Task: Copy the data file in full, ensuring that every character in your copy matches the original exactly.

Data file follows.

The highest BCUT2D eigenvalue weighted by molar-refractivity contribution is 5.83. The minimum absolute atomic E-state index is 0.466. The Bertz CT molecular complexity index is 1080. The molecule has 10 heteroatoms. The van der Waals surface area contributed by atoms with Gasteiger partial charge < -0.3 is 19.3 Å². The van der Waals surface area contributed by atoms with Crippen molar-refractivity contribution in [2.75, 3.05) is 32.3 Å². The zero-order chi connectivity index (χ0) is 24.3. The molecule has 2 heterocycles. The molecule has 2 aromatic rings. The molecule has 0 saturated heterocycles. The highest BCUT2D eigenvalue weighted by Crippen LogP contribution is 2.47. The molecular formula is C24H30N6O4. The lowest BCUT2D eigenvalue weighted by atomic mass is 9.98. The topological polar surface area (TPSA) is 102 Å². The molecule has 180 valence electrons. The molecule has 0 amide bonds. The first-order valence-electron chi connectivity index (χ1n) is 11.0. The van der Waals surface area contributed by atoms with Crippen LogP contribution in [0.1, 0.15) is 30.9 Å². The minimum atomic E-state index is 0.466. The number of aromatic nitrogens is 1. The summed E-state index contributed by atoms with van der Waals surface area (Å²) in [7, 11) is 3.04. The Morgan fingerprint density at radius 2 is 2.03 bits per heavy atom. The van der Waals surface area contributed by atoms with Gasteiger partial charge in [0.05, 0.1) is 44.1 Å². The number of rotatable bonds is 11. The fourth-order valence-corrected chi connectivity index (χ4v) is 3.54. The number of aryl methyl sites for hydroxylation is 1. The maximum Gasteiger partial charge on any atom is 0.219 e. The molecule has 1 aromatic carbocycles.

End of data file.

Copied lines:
The highest BCUT2D eigenvalue weighted by molar-refractivity contribution is 5.83. The minimum absolute atomic E-state index is 0.466. The Bertz CT molecular complexity index is 1080. The molecule has 10 heteroatoms. The van der Waals surface area contributed by atoms with Gasteiger partial charge < -0.3 is 19.3 Å². The van der Waals surface area contributed by atoms with Crippen molar-refractivity contribution in [2.75, 3.05) is 32.3 Å². The zero-order chi connectivity index (χ0) is 24.3. The molecule has 2 heterocycles. The molecule has 2 aromatic rings. The molecule has 0 saturated heterocycles. The highest BCUT2D eigenvalue weighted by Crippen LogP contribution is 2.47. The molecular formula is C24H30N6O4. The lowest BCUT2D eigenvalue weighted by atomic mass is 9.98. The topological polar surface area (TPSA) is 102 Å². The molecule has 180 valence electrons. The molecule has 0 amide bonds. The first-order valence-electron chi connectivity index (χ1n) is 11.0. The van der Waals surface area contributed by atoms with Crippen LogP contribution in [0.1, 0.15) is 30.9 Å². The minimum atomic E-state index is 0.466. The number of aromatic nitrogens is 1. The summed E-state index contributed by atoms with van der Waals surface area (Å²) in [7, 11) is 3.04. The Morgan fingerprint density at radius 2 is 2.03 bits per heavy atom. The van der Waals surface area contributed by atoms with Gasteiger partial charge in [0.05, 0.1) is 44.1 Å². The number of rotatable bonds is 11. The fourth-order valence-corrected chi connectivity index (χ4v) is 3.54. The number of aryl methyl sites for hydroxylation is 1. The maximum Gasteiger partial charge on any atom is 0.219 e. The molecule has 1 aromatic carbocycles.